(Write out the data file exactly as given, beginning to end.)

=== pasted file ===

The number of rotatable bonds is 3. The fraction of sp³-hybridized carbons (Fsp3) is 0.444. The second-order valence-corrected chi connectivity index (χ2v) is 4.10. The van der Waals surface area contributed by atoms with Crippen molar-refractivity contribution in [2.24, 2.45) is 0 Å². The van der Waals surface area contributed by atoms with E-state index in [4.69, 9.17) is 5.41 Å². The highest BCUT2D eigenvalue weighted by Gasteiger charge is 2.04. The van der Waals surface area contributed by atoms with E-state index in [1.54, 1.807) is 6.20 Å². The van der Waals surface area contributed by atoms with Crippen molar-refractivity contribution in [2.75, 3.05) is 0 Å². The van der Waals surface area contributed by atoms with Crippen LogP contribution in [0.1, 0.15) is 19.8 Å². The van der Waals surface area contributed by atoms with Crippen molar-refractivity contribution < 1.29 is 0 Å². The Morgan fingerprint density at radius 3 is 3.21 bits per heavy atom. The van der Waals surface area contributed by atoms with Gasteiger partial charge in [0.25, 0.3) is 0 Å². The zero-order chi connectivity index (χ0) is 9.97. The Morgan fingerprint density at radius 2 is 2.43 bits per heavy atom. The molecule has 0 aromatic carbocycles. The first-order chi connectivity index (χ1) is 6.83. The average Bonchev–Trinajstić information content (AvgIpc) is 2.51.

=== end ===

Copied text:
The number of rotatable bonds is 3. The fraction of sp³-hybridized carbons (Fsp3) is 0.444. The second-order valence-corrected chi connectivity index (χ2v) is 4.10. The van der Waals surface area contributed by atoms with Crippen molar-refractivity contribution in [2.24, 2.45) is 0 Å². The van der Waals surface area contributed by atoms with E-state index in [4.69, 9.17) is 5.41 Å². The highest BCUT2D eigenvalue weighted by Gasteiger charge is 2.04. The van der Waals surface area contributed by atoms with E-state index in [1.54, 1.807) is 6.20 Å². The van der Waals surface area contributed by atoms with Crippen molar-refractivity contribution in [2.75, 3.05) is 0 Å². The van der Waals surface area contributed by atoms with Crippen LogP contribution in [0.1, 0.15) is 19.8 Å². The van der Waals surface area contributed by atoms with Crippen molar-refractivity contribution < 1.29 is 0 Å². The Morgan fingerprint density at radius 3 is 3.21 bits per heavy atom. The van der Waals surface area contributed by atoms with Gasteiger partial charge in [0.25, 0.3) is 0 Å². The zero-order chi connectivity index (χ0) is 9.97. The Morgan fingerprint density at radius 2 is 2.43 bits per heavy atom. The molecule has 0 aromatic carbocycles. The first-order chi connectivity index (χ1) is 6.83. The average Bonchev–Trinajstić information content (AvgIpc) is 2.51.